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PRIME Minister Ahmet Davutoglu has confirmed that Turkish forces attacked Kurdish militia in northern Syria on Sunday.
The Kurdish People’s Protection Units (YPG) said on Monday that its forces in the border town of Tal Abyad had come under machine-gun fire from across the frontier in Akcakale.
In an interview with ATV television late on Monday, Mr Davutoglu confirmed the attack — a clear act of war against Syria.
He said Turkey was enforcing its warning to the Democratic Union Party (PYD), of which the YPG is the armed wing, not to advance west of the Euphrates river — some 50 miles west of Tal Abyad.
“We said the PYD will not go west of the Euphrates and that we would hit it the moment it did. We hit it twice,” Mr Davutoglu said. “Turkey cannot abandon its border, its fate, to any country.”
The PYD is affiliated to the Kurdistan Workers’ Party, which Turkey and the US have declared a terrorist organisation.
Tensions between Ankara and Washington were raised earlier this month when the US airdropped some 50 tons of ammunition to the YPG — ostensibly to help the militia advance south from Tal Abyad to the Islamic State stronghold of Raqqa.
But the YPG seems keener to link up its large area of control of north-eastern Syria with the north-western pocket around Afrin, driving Isis out of a stretch of border country with Turkey from where the group allegedly receives arms and new recruits.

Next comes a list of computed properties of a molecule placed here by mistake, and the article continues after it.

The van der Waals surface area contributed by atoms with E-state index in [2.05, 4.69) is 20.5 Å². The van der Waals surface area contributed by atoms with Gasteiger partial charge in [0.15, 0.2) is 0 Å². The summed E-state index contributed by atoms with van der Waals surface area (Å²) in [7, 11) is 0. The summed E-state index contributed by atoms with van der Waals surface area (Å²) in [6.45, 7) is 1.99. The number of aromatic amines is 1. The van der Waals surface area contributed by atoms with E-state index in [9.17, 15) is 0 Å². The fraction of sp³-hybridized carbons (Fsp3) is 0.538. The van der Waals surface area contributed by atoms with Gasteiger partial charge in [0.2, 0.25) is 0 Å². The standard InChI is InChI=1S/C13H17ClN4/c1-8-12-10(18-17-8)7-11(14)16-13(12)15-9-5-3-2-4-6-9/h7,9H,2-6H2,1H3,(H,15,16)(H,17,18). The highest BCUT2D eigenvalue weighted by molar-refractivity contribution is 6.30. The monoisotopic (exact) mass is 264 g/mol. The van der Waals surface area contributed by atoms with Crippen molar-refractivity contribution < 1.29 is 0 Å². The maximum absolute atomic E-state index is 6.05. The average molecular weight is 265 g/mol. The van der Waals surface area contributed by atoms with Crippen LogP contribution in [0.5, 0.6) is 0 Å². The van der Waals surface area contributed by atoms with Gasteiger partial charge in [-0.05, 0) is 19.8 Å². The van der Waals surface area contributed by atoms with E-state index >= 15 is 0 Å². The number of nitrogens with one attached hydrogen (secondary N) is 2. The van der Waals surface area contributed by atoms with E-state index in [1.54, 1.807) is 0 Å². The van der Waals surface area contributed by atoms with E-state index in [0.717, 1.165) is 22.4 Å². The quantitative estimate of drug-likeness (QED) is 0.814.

It would also relieve pressure on Aleppo, Syria’s second city, which is besieged by Isis and other rebel groups.
The 18-month bombing campaign by the US-led coalition against Isis and Washington’s $500 million (£325m) programme to train “moderate” rebels have had no appreciable effect on the group.
But the Russian intervention in Syria has helped the Syrian Arab Army push back terrorist forces including the Nusra Front.
Yesterday Turkish police arrested 30 alleged Isis members in raids in the central Turkish city of Konya and in the nearby town of Cumra, while a further 21 people were detained in Istanbul.
And police used tear gas to disperse hundreds protesting against the Koza-Ipek TV network owned by US-based Muslim preacher Fethullah Gulen.
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